Since Apple’s introduction of push notifications the system has quickly outgrown itself, it is a common peeve of most iOS users that notifications are intrusive, easy to miss and not very functional. With the growing popularity of Android and WebOS the idea of a better notification system is evidently a major priority for Apple.

Simply put, whatever Apple plans to do with notifications in iOS 5 hasn’t been made privy to anyone in the Apple rumour world.

A recent rumour from TechCrunch came as close as I’ve seen anyone come but simply stated that the system would be “completely revamped”.

Apple has of course been at a similar juncture before, the problem of notifications in iOS is not new to 2011, it was a problem in iOS 3 and wasn’t changed at all in the switch to iOS 4 in early-2010. For a long time iOS lacked copy and paste and then in iOS 3 in 2009 the feature arrived with Apple admitting that feature took them a long time to vision and create.

Expect a similar move from Apple with notifications, they’ve evidently been working on it for a while.


Signage straight out of WWDC already tells us that iOS 5 will be a major part of Apple’s iCloud initiative with the service presumably being integrated at the system level.

As discussed in World of Apple’s extensive overview of iCloud the exact details of such iOS 5 integration are only known in scant pieces of information.

We do know that Apple looks likely to create media streams, where the data stored on an iOS device is synced back to the cloud which is then pushed out to other devices sharing the same stream.

Apple could go further in its iCloud integration and make the switch to a new iOS device less painful by removing the requirement to sync to iTunes. Whilst this would require a new method of updating the iOS and validating it we are already used to the joys of the cloud helping move data between devices. MobileMe is a great example on iOS of how I can get all my contacts, email, calendars and bookmarks within minutes of buying a new iPhone or iPad.

Such syncing extended across app data and the Apps themselves as well as photos and movies would make iOS devices truly internet connected devices.

Also revealed accidentally by Apple is a feature that looks set to arrive in iOS 5 that will allow automatic downloading of iOS updates. Another signal of the departure from iTunes based app updating.


It remains debatable whether the heavily rumoured ‘iTunes locker’ feature is part of iCloud or not. What we do know is that iOS devices are where music is important and where the challenges lie with streaming of music. As pointed out by Steve Jobs himself numerous times, the iPhone is Apple’s greatest iPod but a fully streaming from the cloud music service would be largely redundant on iPhones with capped data services or in an area with no signal.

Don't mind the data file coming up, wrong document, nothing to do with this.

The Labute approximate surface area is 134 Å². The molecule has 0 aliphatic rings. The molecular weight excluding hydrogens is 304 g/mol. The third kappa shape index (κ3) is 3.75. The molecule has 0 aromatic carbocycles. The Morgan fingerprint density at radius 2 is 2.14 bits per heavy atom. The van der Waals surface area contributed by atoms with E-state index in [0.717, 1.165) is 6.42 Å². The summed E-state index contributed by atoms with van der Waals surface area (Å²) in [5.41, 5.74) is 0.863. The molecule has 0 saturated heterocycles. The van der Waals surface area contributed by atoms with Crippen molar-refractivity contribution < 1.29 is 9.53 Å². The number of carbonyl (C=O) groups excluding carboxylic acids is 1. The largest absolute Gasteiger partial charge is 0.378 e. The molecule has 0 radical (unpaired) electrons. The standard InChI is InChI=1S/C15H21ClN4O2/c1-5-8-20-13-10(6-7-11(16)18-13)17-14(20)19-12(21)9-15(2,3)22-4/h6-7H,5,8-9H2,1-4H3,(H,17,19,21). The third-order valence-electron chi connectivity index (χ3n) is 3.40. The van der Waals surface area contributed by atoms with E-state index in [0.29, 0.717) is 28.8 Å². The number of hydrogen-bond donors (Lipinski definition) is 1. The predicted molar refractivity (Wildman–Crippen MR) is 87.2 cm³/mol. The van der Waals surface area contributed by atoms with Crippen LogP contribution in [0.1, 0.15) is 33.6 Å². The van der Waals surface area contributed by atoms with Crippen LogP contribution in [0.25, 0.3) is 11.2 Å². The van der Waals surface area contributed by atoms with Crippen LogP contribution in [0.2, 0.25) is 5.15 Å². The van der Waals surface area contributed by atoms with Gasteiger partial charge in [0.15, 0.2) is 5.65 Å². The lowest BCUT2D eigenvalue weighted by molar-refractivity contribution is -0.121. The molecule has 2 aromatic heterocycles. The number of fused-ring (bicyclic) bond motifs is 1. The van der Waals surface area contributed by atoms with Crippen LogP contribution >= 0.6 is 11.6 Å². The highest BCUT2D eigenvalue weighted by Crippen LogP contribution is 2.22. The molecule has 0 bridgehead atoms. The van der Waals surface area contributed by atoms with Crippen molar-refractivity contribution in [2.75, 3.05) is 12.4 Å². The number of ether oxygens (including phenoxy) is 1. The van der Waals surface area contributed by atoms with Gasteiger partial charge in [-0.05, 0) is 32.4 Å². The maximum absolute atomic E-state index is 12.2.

Assuming Apple’s iTunes in the cloud product is as expected and will consist of entire music libraries in the cloud for streaming then the option to have them available for offline listening will be necessary. Whether these options are still defined through iTunes or on the device itself is not known but if purchasing a song from iTunes sends it straight to the ‘locker’ then it won’t be in the iTunes library for syncing to the iOS device.

Third party integration

The rumours have been strong and consistent but not entirely clear. The word is that Apple will build Twitter into iOS 5, not as a client but at a system level. The way to imagine this is to look at how YouTube is currently built into iOS. YouTube doesn’t just exist as an app to view videos and by extension viewing embedded videos on websites but also exists as an option to send video to YouTube.

This is how Twitter will work in iOS 5, the ability to send photos, movies and Tweet bits of text from within the system itself.

But such closely integrated Twitter integration raises the point why Facebook won’t also be embedded into the system at such a level, it’s proven by most other smartphone operating systems that Facebook integration is functional and handy. The amount of data Facebook holds about contacts makes this a far more natural move but it doesn’t look like it’s on the cards.


So it’s evident, knowledge of iOS 5 is slim. The rumours have been vague and the big stuff is obviously well under wraps. What we do know is that the fifth major version of iOS will be a significant leap and will solidify the relationship between the Mac and iOS whilst moving away from a reliance on iTunes to sync.

Integration with Apple’s iCloud will break iOS devices away from their cables and allow data to be accessed and moved between devices seamlessly, often without the users intervention.

Notifications and the flow of iOS will be overhauled, making notifications less intrusive and more functional. Whilst it would be a stretch to believe that Apple will allow notifications to be actioned whilst another app is running—such as replying to a text whilst in Safari—it is possible Apple will add more functionality than is already available.

WWDC 2011 Coverage

On Monday, June 6 Apple will kick off its annual Worldwide Developers Conference in San Francisco. WWDC 2011 will run from June 6-10 and the opening keynote will be hosted by Apple CEO Steve Jobs. The company has already outlined that it will discuss iOS 5, iCloud and Mac OS X Lion. World of Apple will provide full coverage from San Francisco during WWDC 2011.

The keynote will begin at the following times on Monday, June 6:

10:00AM – Pacific
11:00AM – Mountain
12:00PM – Central
01:00PM – Eastern
06:00PM – London
07:00PM – Paris
09:00PM – Moscow
02:00AM – Tokyo (Tuesday 7th)
04:00AM – Sydney (Tuesday 7th)